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Regional Representation

Successful Safety Days: No Small Challenge

During recent testimony before the House Transportation and Infrastructure Committee, NBAA President and CEO Ed Bolen said, “Legislators, regulators and industry have made aviation the safest mode of transportation. But a great threat to that success is complacency. It takes constant improvement to be the best. It takes constant improvement to remain the best.” Locally organized safety days have emerged as one of business aviation’s first lines of defense against potential safety hazards. Organizing an engaging safety event, however, is no small challenge.

“What makes for a good safety day are inclusive activities,” said Nick Lietzow, a director for the Pacific Northwest Business Aviation Association (PNBAA). “We include a wide range of people from different aspects of business aviation.”

“What makes for a good safety day are inclusive activities.”

Nick Lietzow Director, Pacific Northwest Business Aviation Association

PNBAA is planning its 2023 Safety Day around the theme of complacency and how to avoid it. “It’s a trap that people can easily fall into,” Lietzow said. “Our keynote speaker will have a big presentation on this in the morning. Then, in the afternoon, she will be interacting with attendees to see what they’ve learned and discuss actionable takeaways they’ve learned to return to their flight departments with.”

In the Dallas-Fort Worth region, Case May, co-chair of the North Texas Business Aviation Association (NTBAA) Board of Directors said they created a different title for their Safety Day to add a bit of local flavor. “We call it a Safety Showdown, rather than a Safety Standdown,” May said. “We have a lot of great flight departments and resources to draw on from the Dallas-Fort Worth area and we call upon them.”

Post-COVID, he said, local members were “extremely anxious to get back to our safety day. We also use this and other events to generate revenue for our scholarship program to help pilots, mechanics and flight attendants.” The group expects about 200 to 220 attendees at this year ’s Safety Showdown in September, which will be held at Dallas Love Field’s (DAL) Frontiers of Flight Museum.

Van Allen Group CEO Jeff Agur helped launch the Georgia Business Aviation Association’s (GBAA) Safety Day in 2005, continuing to host it for the next 10 years. “At its height, we were attracting 250-plus attendees,” Agur said. Because of the foundation Agur built at GBAA, that group continues to host highly successful Safety Days.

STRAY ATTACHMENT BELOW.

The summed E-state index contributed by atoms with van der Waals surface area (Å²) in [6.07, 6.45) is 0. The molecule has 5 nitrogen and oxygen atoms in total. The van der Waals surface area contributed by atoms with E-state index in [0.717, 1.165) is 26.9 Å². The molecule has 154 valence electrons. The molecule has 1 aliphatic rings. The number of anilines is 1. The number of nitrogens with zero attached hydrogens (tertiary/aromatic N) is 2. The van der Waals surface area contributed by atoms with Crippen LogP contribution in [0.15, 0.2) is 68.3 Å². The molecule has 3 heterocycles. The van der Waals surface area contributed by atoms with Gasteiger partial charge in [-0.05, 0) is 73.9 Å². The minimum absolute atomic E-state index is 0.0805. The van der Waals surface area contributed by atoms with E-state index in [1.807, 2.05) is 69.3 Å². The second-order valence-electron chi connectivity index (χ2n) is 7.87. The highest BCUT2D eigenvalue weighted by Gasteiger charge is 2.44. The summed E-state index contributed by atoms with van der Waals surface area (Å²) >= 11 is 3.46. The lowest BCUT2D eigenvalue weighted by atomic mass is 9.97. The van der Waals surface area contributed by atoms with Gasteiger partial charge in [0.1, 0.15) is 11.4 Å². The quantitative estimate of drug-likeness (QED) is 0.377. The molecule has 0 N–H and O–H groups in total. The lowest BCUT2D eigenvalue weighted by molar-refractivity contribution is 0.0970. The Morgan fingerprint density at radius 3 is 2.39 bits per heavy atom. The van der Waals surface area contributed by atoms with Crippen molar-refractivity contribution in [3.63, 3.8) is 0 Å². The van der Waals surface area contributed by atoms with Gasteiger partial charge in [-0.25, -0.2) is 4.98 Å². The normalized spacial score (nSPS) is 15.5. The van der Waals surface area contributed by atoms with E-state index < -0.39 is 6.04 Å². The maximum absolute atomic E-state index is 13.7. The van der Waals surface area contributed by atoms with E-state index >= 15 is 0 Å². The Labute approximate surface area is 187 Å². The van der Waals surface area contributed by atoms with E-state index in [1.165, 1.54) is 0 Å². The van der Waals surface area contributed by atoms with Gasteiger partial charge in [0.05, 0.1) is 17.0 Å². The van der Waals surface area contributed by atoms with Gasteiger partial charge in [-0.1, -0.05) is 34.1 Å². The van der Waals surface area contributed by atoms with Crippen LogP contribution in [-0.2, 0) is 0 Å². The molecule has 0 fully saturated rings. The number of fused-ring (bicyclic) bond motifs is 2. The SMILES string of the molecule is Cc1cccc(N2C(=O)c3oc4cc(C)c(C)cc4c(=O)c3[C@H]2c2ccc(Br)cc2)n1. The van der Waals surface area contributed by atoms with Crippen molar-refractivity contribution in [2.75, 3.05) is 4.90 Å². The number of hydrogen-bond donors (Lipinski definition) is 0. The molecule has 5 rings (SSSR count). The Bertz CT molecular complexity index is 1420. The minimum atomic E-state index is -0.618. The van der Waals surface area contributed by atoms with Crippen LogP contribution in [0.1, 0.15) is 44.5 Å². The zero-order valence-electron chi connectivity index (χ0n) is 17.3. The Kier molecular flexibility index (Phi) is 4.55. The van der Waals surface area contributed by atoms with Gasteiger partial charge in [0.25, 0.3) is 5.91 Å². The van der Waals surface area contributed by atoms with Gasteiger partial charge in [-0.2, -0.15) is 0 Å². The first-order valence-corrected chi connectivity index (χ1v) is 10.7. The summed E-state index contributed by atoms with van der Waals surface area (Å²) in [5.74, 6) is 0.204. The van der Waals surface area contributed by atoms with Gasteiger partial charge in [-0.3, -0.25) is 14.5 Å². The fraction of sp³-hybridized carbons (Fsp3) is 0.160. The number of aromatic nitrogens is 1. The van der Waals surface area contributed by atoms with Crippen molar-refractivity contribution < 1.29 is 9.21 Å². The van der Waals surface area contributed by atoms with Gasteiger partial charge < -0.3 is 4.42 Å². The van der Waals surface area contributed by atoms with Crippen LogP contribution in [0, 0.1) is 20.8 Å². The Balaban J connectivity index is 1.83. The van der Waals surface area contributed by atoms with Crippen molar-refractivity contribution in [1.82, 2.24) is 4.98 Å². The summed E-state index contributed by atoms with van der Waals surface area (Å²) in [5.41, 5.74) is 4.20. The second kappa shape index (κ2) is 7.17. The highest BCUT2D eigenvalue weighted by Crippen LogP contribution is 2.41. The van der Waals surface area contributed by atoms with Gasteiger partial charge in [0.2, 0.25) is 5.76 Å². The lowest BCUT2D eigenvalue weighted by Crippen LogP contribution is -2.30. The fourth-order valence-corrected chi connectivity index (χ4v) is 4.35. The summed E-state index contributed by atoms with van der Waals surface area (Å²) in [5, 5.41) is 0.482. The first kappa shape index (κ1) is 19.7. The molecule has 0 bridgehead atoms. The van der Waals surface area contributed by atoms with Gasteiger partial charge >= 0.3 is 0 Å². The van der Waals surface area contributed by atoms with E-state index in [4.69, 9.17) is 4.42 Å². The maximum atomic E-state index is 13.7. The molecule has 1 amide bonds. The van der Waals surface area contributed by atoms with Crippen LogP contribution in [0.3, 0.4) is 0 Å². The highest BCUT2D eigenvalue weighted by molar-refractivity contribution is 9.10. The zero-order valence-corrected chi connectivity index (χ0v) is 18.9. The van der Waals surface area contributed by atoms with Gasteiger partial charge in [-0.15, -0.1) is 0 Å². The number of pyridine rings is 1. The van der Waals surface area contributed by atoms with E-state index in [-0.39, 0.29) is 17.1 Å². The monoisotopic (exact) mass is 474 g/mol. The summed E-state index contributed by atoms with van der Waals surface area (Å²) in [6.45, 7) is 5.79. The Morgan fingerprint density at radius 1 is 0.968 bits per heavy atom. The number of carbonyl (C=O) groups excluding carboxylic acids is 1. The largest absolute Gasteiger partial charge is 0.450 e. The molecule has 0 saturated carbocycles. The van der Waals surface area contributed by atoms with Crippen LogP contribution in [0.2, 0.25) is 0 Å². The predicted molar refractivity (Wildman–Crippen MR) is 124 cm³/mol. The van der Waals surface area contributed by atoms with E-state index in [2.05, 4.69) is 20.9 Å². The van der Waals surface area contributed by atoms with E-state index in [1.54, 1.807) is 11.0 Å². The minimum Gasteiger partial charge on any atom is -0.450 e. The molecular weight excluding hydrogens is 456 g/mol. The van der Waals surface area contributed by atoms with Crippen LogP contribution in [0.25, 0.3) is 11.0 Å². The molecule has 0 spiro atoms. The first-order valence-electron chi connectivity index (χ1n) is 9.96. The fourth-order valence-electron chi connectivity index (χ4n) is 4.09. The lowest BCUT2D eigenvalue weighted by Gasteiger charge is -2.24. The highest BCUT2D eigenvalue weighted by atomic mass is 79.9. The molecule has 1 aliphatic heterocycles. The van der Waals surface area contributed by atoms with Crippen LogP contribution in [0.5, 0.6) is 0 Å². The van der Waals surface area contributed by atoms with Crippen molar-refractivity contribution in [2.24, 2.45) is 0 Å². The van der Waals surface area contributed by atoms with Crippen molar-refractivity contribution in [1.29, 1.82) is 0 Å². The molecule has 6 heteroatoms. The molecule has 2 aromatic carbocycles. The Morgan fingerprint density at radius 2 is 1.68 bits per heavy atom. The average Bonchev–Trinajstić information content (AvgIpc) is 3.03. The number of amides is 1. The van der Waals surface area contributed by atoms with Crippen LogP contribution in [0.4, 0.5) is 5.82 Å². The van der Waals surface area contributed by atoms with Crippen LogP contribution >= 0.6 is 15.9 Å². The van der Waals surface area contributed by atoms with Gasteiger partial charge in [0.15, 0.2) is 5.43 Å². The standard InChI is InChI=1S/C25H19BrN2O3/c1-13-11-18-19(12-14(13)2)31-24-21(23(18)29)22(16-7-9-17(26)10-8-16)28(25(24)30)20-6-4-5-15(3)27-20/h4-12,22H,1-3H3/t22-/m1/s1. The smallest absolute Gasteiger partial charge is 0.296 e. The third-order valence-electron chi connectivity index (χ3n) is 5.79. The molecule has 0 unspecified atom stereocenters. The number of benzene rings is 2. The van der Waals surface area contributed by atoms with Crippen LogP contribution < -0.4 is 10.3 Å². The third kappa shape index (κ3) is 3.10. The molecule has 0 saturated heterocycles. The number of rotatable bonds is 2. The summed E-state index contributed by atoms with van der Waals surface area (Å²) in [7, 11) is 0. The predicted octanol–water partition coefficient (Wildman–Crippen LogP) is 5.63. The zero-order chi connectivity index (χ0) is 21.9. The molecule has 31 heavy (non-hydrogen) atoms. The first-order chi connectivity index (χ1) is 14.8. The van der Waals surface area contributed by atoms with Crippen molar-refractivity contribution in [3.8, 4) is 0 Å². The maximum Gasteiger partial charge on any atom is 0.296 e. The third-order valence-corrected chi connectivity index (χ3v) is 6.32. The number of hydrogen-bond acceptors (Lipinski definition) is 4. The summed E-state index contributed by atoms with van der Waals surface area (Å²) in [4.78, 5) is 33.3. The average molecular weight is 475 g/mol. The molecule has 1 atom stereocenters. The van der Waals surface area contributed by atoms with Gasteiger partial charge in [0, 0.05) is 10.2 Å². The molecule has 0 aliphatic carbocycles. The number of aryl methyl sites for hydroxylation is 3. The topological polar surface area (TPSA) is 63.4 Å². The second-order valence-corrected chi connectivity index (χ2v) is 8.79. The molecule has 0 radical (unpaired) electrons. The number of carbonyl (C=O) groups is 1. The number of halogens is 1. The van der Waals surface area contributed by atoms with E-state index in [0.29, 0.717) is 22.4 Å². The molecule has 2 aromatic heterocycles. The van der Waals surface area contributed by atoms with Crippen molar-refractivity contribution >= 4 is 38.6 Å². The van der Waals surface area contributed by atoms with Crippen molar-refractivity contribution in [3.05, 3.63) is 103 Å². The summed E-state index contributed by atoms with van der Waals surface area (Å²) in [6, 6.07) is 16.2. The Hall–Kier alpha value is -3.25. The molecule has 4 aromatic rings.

“With the kind of attendance we enjoyed, it made it much easier to attract sponsors,” Agur said. That helped increase revenues, which allowed GBAA to host at a quality venue, which in turn helped drive attendance. “But we never paid our speakers. We believed putting them in front of our audience offered them plenty of marketing opportunities,” Agur said. “We began planning the next event 9-12 months out and always kept them to one day to make them efficient.”

Review NBAA’s regional group resources at nbaa.org/regional.

Utah

UBAA’s Safety Day Planning Starts With Research

The Utah Business Aviation Association (UBAA) is planning its first Safety Day since March 2020, when the pandemic forced organizers to cancel the Salt Lake City event at the last minute. This year, UBAA President Jeff Hansen and his Safety Day Committee are taking the challenge of organizing the event somewhat in stride. They’ve begun creating content the good old-fashioned way, starting with simple street-level research.

“Our committee has been talking to flight departments and associated people around the state, asking about the issues they’re facing,” Hansen said. Those include local ATC topics, new de-icing procedures and how to make the not-yet-required expanded SMS rule a part of their operations.

“Straw polls, as well as a tie-in with NBAA, help us create the agenda. We also try to add a little entertainment angle when we can,” Hansen said, referring to previous Safety Days that featured astronauts, NTSB inspectors and former military pilots.

“We found that ending around 3:30 in the afternoon struck a good balance for everyone, especially those who might need to drive two or three hours to attend,” said Hansen. The event is scheduled for September.

Visit utahbaa.org.

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